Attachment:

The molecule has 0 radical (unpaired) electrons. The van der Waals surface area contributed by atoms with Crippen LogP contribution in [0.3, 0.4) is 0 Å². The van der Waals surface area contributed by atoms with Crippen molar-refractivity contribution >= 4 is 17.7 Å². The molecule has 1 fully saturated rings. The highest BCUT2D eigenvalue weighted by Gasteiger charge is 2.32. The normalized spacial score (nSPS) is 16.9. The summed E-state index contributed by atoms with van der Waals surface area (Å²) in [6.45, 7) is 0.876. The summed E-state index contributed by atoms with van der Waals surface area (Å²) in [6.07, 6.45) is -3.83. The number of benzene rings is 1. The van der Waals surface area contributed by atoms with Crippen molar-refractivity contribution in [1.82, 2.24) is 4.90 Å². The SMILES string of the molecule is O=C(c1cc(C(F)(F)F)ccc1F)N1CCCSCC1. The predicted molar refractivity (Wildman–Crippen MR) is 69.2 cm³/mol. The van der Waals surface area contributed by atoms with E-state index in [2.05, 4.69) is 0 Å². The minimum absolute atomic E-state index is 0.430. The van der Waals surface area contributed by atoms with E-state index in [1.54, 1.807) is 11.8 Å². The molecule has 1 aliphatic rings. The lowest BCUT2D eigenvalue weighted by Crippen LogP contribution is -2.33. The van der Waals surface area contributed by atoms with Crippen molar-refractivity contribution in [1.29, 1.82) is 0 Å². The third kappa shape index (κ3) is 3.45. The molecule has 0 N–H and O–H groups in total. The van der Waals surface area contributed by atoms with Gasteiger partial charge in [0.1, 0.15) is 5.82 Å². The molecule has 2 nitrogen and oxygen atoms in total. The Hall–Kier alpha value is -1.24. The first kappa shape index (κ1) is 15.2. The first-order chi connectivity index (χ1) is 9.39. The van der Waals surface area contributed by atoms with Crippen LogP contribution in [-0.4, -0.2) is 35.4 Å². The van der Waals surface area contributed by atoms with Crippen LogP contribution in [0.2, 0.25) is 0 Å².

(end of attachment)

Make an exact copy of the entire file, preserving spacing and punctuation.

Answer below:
The molecule has 0 radical (unpaired) electrons. The van der Waals surface area contributed by atoms with Crippen LogP contribution in [0.3, 0.4) is 0 Å². The van der Waals surface area contributed by atoms with Crippen molar-refractivity contribution >= 4 is 17.7 Å². The molecule has 1 fully saturated rings. The highest BCUT2D eigenvalue weighted by Gasteiger charge is 2.32. The normalized spacial score (nSPS) is 16.9. The summed E-state index contributed by atoms with van der Waals surface area (Å²) in [6.45, 7) is 0.876. The summed E-state index contributed by atoms with van der Waals surface area (Å²) in [6.07, 6.45) is -3.83. The number of benzene rings is 1. The van der Waals surface area contributed by atoms with Crippen molar-refractivity contribution in [1.82, 2.24) is 4.90 Å². The SMILES string of the molecule is O=C(c1cc(C(F)(F)F)ccc1F)N1CCCSCC1. The predicted molar refractivity (Wildman–Crippen MR) is 69.2 cm³/mol. The van der Waals surface area contributed by atoms with E-state index in [2.05, 4.69) is 0 Å². The minimum absolute atomic E-state index is 0.430. The van der Waals surface area contributed by atoms with E-state index in [1.54, 1.807) is 11.8 Å². The molecule has 1 aliphatic rings. The lowest BCUT2D eigenvalue weighted by Crippen LogP contribution is -2.33. The van der Waals surface area contributed by atoms with Crippen molar-refractivity contribution in [1.29, 1.82) is 0 Å². The third kappa shape index (κ3) is 3.45. The molecule has 0 N–H and O–H groups in total. The van der Waals surface area contributed by atoms with Gasteiger partial charge in [0.1, 0.15) is 5.82 Å². The molecule has 2 nitrogen and oxygen atoms in total. The Hall–Kier alpha value is -1.24. The first kappa shape index (κ1) is 15.2. The first-order chi connectivity index (χ1) is 9.39. The van der Waals surface area contributed by atoms with Crippen LogP contribution in [-0.4, -0.2) is 35.4 Å². The van der Waals surface area contributed by atoms with Crippen LogP contribution in [0.2, 0.25) is 0 Å².